Tony Messias has written a nice tutorial about integrating Elasticsearch with our Laravel application.

Searching is an important part of many applications, and it is most of the time treated as a simple task. “Just query using LIKE and you’re good to go”. Well, while the LIKE clause can be handy sometimes we have to do it in a better way. After researching for a while I found a few good resources on the subject. The most attractive one is Elasticsearch. Yes, you can go far with full-text search and other searching techniques, however Elasticsearch is very handy and comes with a variety of useful functionalities. I’m going to cover the basics here and link more resources at the bottom, so you can dig further.

What is Elasticsearch?

From the website:

Elasticsearch is a flexible and powerful open source, distributed, real-time search and analytics engine. Architected from the ground up for use in distributed environments where reliability and scalability are must haves, Elasticsearch gives you the ability to move easily beyond simple full-text search. Through its robust set of APIs and query DSLs, plus clients for the most popular programming languages, Elasticsearch delivers on the near limitless promises of search technology.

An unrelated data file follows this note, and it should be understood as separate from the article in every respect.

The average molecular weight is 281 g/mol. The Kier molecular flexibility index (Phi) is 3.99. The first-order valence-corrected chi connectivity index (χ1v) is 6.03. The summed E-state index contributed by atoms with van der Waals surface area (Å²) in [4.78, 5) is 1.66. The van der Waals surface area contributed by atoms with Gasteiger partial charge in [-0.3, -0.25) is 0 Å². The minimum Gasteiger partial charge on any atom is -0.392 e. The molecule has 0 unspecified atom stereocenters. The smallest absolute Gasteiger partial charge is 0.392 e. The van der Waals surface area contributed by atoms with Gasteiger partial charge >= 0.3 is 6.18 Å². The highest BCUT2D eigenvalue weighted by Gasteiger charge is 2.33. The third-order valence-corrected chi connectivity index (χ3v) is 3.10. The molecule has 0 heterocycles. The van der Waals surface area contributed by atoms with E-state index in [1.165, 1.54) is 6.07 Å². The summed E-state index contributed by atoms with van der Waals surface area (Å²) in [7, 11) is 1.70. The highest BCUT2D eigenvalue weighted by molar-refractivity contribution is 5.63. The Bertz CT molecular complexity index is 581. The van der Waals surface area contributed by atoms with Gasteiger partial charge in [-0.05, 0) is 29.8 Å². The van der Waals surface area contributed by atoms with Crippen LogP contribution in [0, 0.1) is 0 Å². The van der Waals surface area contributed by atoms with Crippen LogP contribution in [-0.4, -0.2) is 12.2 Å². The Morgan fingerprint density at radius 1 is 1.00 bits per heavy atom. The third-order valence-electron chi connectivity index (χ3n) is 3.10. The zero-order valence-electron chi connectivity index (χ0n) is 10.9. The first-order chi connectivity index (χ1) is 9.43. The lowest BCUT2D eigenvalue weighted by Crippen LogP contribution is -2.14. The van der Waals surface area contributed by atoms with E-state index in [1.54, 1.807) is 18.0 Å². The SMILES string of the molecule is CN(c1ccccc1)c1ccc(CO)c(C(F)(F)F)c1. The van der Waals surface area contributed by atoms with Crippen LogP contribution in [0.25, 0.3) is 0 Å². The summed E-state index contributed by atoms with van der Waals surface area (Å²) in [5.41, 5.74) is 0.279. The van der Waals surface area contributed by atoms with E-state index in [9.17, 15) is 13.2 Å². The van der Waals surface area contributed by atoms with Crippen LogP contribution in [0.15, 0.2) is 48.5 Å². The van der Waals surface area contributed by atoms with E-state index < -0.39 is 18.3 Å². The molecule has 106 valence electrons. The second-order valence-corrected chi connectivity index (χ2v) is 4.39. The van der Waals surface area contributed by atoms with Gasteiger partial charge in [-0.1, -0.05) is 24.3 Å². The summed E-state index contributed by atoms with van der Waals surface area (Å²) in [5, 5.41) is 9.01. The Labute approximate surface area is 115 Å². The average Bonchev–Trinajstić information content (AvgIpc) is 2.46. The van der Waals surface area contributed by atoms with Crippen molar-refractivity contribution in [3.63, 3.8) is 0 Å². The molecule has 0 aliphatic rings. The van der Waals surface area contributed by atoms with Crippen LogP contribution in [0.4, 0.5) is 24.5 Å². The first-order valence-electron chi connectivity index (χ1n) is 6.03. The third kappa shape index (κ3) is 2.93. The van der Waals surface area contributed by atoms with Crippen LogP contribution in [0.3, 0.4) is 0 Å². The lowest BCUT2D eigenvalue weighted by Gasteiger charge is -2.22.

In other words: you can use Elasticsearch for logging (see the ELK stack) and for searching. This article aims to explain the usage for searching, maybe I’ll cover the logging and analytics in another article.

Basics about Elasticsearch (with a SQL comparison)

So, in SQL we have a database with tables, which is like the structure of the data, and rows, which are the data itself (basically the values for the table structure). Translating this knowledge to Elasticsearch we have: indexes (like the database itself or schemas in some DBMS) and inside the indexes, we have types (l